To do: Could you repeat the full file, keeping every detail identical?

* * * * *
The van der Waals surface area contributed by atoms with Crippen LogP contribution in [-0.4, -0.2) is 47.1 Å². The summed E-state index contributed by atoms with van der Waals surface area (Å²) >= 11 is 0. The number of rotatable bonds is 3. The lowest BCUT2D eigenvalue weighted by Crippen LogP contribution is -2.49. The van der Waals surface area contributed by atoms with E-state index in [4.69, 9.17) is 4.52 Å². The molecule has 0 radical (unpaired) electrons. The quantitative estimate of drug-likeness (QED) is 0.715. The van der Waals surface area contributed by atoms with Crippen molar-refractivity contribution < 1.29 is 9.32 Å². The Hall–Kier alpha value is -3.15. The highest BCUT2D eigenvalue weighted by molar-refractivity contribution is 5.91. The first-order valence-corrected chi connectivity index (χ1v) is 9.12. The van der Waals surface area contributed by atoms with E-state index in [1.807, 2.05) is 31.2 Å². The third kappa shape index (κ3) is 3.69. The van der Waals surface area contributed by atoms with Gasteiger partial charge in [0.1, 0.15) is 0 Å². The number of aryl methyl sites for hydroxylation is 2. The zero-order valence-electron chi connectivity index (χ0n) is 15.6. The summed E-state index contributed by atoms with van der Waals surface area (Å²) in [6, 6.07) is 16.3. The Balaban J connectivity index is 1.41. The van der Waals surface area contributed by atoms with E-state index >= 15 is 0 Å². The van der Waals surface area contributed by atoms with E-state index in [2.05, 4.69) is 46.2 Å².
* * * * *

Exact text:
The van der Waals surface area contributed by atoms with Crippen LogP contribution in [-0.4, -0.2) is 47.1 Å². The summed E-state index contributed by atoms with van der Waals surface area (Å²) >= 11 is 0. The number of rotatable bonds is 3. The lowest BCUT2D eigenvalue weighted by Crippen LogP contribution is -2.49. The van der Waals surface area contributed by atoms with E-state index in [4.69, 9.17) is 4.52 Å². The molecule has 0 radical (unpaired) electrons. The quantitative estimate of drug-likeness (QED) is 0.715. The van der Waals surface area contributed by atoms with Crippen molar-refractivity contribution < 1.29 is 9.32 Å². The Hall–Kier alpha value is -3.15. The highest BCUT2D eigenvalue weighted by molar-refractivity contribution is 5.91. The first-order valence-corrected chi connectivity index (χ1v) is 9.12. The van der Waals surface area contributed by atoms with E-state index in [1.807, 2.05) is 31.2 Å². The third kappa shape index (κ3) is 3.69. The van der Waals surface area contributed by atoms with Gasteiger partial charge in [0.1, 0.15) is 0 Å². The number of aryl methyl sites for hydroxylation is 2. The zero-order valence-electron chi connectivity index (χ0n) is 15.6. The summed E-state index contributed by atoms with van der Waals surface area (Å²) in [6, 6.07) is 16.3. The Balaban J connectivity index is 1.41. The van der Waals surface area contributed by atoms with E-state index >= 15 is 0 Å². The van der Waals surface area contributed by atoms with E-state index in [2.05, 4.69) is 46.2 Å².